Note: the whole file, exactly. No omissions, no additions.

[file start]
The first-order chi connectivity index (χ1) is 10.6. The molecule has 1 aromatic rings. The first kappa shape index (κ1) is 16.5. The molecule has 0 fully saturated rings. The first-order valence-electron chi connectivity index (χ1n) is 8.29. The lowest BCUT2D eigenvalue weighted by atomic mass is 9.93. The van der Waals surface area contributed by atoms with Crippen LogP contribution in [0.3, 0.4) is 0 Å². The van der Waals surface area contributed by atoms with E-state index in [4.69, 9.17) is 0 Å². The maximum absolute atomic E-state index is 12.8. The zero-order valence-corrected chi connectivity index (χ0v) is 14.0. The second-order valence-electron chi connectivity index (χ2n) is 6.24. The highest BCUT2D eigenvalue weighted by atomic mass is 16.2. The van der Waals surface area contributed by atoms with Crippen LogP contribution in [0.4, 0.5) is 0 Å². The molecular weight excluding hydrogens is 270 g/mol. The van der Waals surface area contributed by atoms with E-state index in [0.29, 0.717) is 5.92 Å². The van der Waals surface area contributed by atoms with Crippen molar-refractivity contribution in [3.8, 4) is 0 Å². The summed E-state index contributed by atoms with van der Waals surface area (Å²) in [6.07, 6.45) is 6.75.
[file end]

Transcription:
The first-order chi connectivity index (χ1) is 10.6. The molecule has 1 aromatic rings. The first kappa shape index (κ1) is 16.5. The molecule has 0 fully saturated rings. The first-order valence-electron chi connectivity index (χ1n) is 8.29. The lowest BCUT2D eigenvalue weighted by atomic mass is 9.93. The van der Waals surface area contributed by atoms with Crippen LogP contribution in [0.3, 0.4) is 0 Å². The van der Waals surface area contributed by atoms with E-state index in [4.69, 9.17) is 0 Å². The maximum absolute atomic E-state index is 12.8. The zero-order valence-corrected chi connectivity index (χ0v) is 14.0. The second-order valence-electron chi connectivity index (χ2n) is 6.24. The highest BCUT2D eigenvalue weighted by atomic mass is 16.2. The van der Waals surface area contributed by atoms with Crippen LogP contribution in [0.4, 0.5) is 0 Å². The molecular weight excluding hydrogens is 270 g/mol. The van der Waals surface area contributed by atoms with E-state index in [0.29, 0.717) is 5.92 Å². The van der Waals surface area contributed by atoms with Crippen molar-refractivity contribution in [3.8, 4) is 0 Å². The summed E-state index contributed by atoms with van der Waals surface area (Å²) in [6.07, 6.45) is 6.75.